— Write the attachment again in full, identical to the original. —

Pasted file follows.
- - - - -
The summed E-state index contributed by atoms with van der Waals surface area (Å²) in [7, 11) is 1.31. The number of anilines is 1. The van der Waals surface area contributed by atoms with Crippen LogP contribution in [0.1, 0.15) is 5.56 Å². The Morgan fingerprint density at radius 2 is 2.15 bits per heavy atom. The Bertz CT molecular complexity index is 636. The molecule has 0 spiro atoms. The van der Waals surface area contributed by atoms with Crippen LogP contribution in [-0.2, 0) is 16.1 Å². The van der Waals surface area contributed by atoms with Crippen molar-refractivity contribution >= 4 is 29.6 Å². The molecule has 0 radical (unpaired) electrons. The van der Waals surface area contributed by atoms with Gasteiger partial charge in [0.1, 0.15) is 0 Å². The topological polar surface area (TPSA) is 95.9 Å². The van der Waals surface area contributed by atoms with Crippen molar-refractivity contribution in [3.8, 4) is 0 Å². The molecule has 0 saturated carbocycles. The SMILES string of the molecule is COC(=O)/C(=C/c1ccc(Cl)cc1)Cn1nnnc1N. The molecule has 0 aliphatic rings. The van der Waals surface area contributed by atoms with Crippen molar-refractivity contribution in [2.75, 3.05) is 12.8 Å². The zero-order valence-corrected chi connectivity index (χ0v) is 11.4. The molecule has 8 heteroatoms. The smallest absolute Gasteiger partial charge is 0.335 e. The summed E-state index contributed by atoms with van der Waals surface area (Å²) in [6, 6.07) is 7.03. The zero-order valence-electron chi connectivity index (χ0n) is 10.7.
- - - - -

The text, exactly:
The summed E-state index contributed by atoms with van der Waals surface area (Å²) in [7, 11) is 1.31. The number of anilines is 1. The van der Waals surface area contributed by atoms with Crippen LogP contribution in [0.1, 0.15) is 5.56 Å². The Morgan fingerprint density at radius 2 is 2.15 bits per heavy atom. The Bertz CT molecular complexity index is 636. The molecule has 0 spiro atoms. The van der Waals surface area contributed by atoms with Crippen LogP contribution in [-0.2, 0) is 16.1 Å². The van der Waals surface area contributed by atoms with Crippen molar-refractivity contribution >= 4 is 29.6 Å². The molecule has 0 radical (unpaired) electrons. The van der Waals surface area contributed by atoms with Gasteiger partial charge in [0.1, 0.15) is 0 Å². The topological polar surface area (TPSA) is 95.9 Å². The van der Waals surface area contributed by atoms with Crippen molar-refractivity contribution in [3.8, 4) is 0 Å². The molecule has 0 saturated carbocycles. The SMILES string of the molecule is COC(=O)/C(=C/c1ccc(Cl)cc1)Cn1nnnc1N. The molecule has 0 aliphatic rings. The van der Waals surface area contributed by atoms with Crippen molar-refractivity contribution in [2.75, 3.05) is 12.8 Å². The zero-order valence-corrected chi connectivity index (χ0v) is 11.4. The molecule has 8 heteroatoms. The smallest absolute Gasteiger partial charge is 0.335 e. The summed E-state index contributed by atoms with van der Waals surface area (Å²) in [6, 6.07) is 7.03. The zero-order valence-electron chi connectivity index (χ0n) is 10.7.